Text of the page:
April 12, 2013

Anaphylaxis Due to Bee Sting

I had to ask, "Is that my official diagnosis?" because, no, my throat did not close up. Not being able to breathe is the severe end of an anaphylactic reaction, so that's the one people know about. Rather than respiratory trouble, I had cardiac trouble and a host of other symptoms.

It's important to know that any reaction away from the sting site is indicative of a systemic reaction, and should be considered life-threatening. My sting was on my right bicep. I'd scraped the stinger out, applied an ice pack, and was completely fine for a full 30 minutes. When I saw whelts forming on my left forearm, I went and got the EpiPens. Then I got stupid. I waited. Alone.

I had a massive sneezing fit like I'd stuck my face in a bouquet of goldenrod which made my heart race, or so I thought. It was more likely low blood pressure which, when it drops low enough, can lead to passing out. Luckily I didn't. I grabbed a face towel to make a cold compress and, while scarfing down antihistamines, glanced in the mirror. I was red from head-to-toe, my eyelids were puffed up, my eyes were completely bloodshot and glassy. My scalp became insanely itchy, starting at the spot of an old sting, and my ears felt super stuffy. The sound of my tinnitus even changed from a car horn to small aircraft. The whelts became full-blown hives. I used the EpiPen. I didn't feel a thing but the blood soaking my jeans told me the autoinjector had, well, autoinjected.

Looking at BB's phone still in his office, I pondered calling 911. I wasn't getting better but I wasn't getting worse. If I called 911 an ambulance would come, and I didn't want the neighbors (if they didn't know already) to find out we had bees by me being carted away in anaphylactic shock. So I sat on the couch and waited some more. Twenty-five minutes after I'd given myself the Epi, BB came home and we headed to the ER. It's about a mile north of home.

NO EMERGENCY SERVICES! We had to drive south 3 miles but we didn't make it that far. Before the ER there's an Urgent Care center, so that's where we ended up. Apparently lots of confused people go there. There's a sign on the door that says the ER is further down the road, but I didn't stop to read it. I doubt anybody does.

From the time of the sting to the time we walked in, over an hour had passed. The massive dose of chewable Benadryl (diphenhydramine HCl) and the EpiPen may have saved my life, but my heart was still racing and pounding so we needed to get the allergic reaction under control. Apparently, in addition to a hyperalert brain, I have an overactive immune system and it was pumping out histamine like crazy. The EMTs gave me more epinephrine, more anti­histamine, and a steroid shot. Then more epinephrine, but I kept rebounding. Finally an EMT decided that the drugs just weren't going through my body correctly because my arteries were so constricted, so I got an IV bag. It pushed everything through and that was that. They sent us home with a new EpiPen 'scrip and stern advice to just dial 911. Next time could be worse. Or not, but why risk it? Now that there are no beehives in The Backyard, there's nothing for neighbors to get pissed about, so I won't be stupid if it happens again.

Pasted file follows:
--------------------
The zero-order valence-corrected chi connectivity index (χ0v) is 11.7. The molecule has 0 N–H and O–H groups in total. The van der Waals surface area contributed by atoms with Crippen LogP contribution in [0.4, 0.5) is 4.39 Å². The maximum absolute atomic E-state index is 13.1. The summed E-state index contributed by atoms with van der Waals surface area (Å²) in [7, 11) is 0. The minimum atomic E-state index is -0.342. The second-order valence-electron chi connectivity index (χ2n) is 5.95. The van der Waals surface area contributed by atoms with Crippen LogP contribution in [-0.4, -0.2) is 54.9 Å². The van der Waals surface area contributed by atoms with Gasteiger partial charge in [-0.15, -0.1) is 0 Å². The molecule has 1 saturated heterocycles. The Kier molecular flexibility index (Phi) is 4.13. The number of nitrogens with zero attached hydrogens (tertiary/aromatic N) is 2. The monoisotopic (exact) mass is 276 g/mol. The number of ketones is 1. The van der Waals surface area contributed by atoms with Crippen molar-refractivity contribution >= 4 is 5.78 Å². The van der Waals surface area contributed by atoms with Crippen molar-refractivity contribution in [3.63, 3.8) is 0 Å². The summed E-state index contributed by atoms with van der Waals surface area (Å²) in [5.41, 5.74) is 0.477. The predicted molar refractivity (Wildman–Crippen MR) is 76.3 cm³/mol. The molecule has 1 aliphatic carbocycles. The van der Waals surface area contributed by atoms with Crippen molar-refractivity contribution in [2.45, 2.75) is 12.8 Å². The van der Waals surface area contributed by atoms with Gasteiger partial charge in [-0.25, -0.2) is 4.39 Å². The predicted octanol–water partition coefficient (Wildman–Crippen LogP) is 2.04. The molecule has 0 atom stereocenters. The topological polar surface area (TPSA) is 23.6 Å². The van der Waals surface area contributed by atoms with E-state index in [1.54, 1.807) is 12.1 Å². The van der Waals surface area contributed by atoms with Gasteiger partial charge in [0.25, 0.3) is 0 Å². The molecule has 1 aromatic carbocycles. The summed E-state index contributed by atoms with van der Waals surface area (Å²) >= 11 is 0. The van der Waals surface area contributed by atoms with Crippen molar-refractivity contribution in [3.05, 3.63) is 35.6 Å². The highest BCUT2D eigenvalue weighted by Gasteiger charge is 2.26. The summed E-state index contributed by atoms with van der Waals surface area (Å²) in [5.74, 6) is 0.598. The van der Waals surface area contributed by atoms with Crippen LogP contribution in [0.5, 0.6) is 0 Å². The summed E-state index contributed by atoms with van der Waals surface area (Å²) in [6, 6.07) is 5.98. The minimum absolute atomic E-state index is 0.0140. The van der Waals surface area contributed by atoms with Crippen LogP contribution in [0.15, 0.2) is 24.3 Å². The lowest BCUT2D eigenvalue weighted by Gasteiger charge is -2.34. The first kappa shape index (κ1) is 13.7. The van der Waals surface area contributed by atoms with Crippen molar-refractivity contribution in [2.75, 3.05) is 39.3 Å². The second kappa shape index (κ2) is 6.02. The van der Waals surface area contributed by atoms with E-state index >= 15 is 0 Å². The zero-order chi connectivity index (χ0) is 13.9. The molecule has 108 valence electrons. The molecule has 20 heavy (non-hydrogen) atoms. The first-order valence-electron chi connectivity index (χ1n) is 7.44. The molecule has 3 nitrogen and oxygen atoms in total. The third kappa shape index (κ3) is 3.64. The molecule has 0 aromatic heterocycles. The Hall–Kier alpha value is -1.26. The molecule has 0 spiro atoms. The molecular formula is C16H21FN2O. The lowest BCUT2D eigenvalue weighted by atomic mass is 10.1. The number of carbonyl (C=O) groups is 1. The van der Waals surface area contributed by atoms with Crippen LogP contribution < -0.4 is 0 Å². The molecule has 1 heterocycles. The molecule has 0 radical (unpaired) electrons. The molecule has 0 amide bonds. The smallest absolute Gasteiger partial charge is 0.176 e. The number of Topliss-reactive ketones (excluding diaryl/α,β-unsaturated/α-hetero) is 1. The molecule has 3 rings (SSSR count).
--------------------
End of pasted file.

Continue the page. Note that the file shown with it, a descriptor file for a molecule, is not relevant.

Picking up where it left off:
BTW, there's a reason EpiPens come in 2-packs. I thought it was a matter of the system taking my money, but it turns out that if you're not better in 10-15 minutes, you're supposed to stab yourself again.

LESSON LEARNED: Don't wear a black short-sleeved shirt anywhere near a beehive.

5 comments:

Whizbo said...

I had a very similar experience last year, although I drove to the hospital and waited in the parking lot alone, rather than at home. This spring I put my backyard bees up for adoption :( The only allergic reaction I've ever had, and it had to be bees!

HB said...

Glad to hear from you again, Whizbo! Sorry to learn you are allergic, too. I am researching venom desensitization so I can get my bees back. What about you?

bees said...

Any luck with the venom desensitization? I had a similar reaction when my boyfriend removed the stinger by squeezing it...and of course a good dose of venom followed...

Since my reaction, I got stung once more but had no reaction...I still keep bees.

HB said...

@bees The allergist says I need to be tested for venom sensitivity. Obviously honeybees are problematic, but there are 4 other insects in the hymenoptera family that are possible problems. If I am going to go through Venom Immunotherapy (VIT) it makes sense to be immunized against any other problems at the same time. I agree and disagree at the same time. Fire ants are not found in CO, so why be tested for sensitivity to them? Then again, maybe one day I will travel (wishfully thinking) to someplace with fire ants. At any rate, I can not be tested until 6 weeks from last being stung, so I still have 3 weeks to go. Then VIT involves twice-weekly injections for 3-4 month, then monthly (?) injections for the next 3-5 years. This all has a price tag of about $2,000. There is another therapy called SLIT (sublingual immunotherapy) that is more rapid and may cost less. I need to investigate the option further.

One of the research papers I read on honeybee sensitivity indicated that there is about a 60% chance that the next sting will be worse, once you demonstrate sensitivity. I am happy to hear you were in the 40% and still keep bees. :)

HB said...

@bees Turns out: instead of fire ant they tested for hornets. SLIT is only done with one allergen, an not venoms.

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